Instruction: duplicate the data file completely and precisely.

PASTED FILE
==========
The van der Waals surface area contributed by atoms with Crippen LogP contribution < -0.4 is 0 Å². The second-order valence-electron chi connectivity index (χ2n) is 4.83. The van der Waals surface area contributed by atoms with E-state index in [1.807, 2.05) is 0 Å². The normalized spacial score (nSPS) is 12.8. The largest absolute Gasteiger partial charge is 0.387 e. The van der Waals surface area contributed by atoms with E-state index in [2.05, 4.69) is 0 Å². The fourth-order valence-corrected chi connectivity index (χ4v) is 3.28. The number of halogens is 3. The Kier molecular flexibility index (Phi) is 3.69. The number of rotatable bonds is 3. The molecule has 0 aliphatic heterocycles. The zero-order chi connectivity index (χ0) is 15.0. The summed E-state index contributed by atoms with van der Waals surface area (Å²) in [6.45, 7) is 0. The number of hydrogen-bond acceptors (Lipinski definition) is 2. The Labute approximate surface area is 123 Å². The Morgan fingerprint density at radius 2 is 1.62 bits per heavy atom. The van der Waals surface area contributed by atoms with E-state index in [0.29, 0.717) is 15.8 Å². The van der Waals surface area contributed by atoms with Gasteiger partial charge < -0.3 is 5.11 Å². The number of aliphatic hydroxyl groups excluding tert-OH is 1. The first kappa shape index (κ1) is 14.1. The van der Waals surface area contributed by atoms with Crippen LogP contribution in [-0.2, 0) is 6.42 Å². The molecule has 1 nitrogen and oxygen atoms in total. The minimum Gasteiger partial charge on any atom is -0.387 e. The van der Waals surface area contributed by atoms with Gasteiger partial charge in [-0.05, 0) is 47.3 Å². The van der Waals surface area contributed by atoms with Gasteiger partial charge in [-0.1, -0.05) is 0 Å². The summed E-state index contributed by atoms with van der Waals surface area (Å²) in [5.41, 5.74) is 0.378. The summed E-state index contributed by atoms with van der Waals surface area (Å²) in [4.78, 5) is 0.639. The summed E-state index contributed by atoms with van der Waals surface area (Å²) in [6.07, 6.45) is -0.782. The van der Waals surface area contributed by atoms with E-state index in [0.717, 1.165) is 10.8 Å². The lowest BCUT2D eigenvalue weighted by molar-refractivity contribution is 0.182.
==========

The van der Waals surface area contributed by atoms with Crippen LogP contribution < -0.4 is 0 Å². The second-order valence-electron chi connectivity index (χ2n) is 4.83. The van der Waals surface area contributed by atoms with E-state index in [1.807, 2.05) is 0 Å². The normalized spacial score (nSPS) is 12.8. The largest absolute Gasteiger partial charge is 0.387 e. The van der Waals surface area contributed by atoms with E-state index in [2.05, 4.69) is 0 Å². The fourth-order valence-corrected chi connectivity index (χ4v) is 3.28. The number of halogens is 3. The Kier molecular flexibility index (Phi) is 3.69. The number of rotatable bonds is 3. The molecule has 0 aliphatic heterocycles. The zero-order chi connectivity index (χ0) is 15.0. The summed E-state index contributed by atoms with van der Waals surface area (Å²) in [6.45, 7) is 0. The number of hydrogen-bond acceptors (Lipinski definition) is 2. The Labute approximate surface area is 123 Å². The Morgan fingerprint density at radius 2 is 1.62 bits per heavy atom. The van der Waals surface area contributed by atoms with E-state index in [0.29, 0.717) is 15.8 Å². The van der Waals surface area contributed by atoms with Gasteiger partial charge < -0.3 is 5.11 Å². The number of aliphatic hydroxyl groups excluding tert-OH is 1. The first kappa shape index (κ1) is 14.1. The van der Waals surface area contributed by atoms with Crippen LogP contribution in [-0.2, 0) is 6.42 Å². The molecule has 1 nitrogen and oxygen atoms in total. The minimum Gasteiger partial charge on any atom is -0.387 e. The van der Waals surface area contributed by atoms with Gasteiger partial charge in [-0.05, 0) is 47.3 Å². The van der Waals surface area contributed by atoms with Gasteiger partial charge in [-0.1, -0.05) is 0 Å². The summed E-state index contributed by atoms with van der Waals surface area (Å²) in [5.41, 5.74) is 0.378. The summed E-state index contributed by atoms with van der Waals surface area (Å²) in [4.78, 5) is 0.639. The summed E-state index contributed by atoms with van der Waals surface area (Å²) in [6.07, 6.45) is -0.782. The van der Waals surface area contributed by atoms with E-state index in [0.717, 1.165) is 10.8 Å². The lowest BCUT2D eigenvalue weighted by molar-refractivity contribution is 0.182.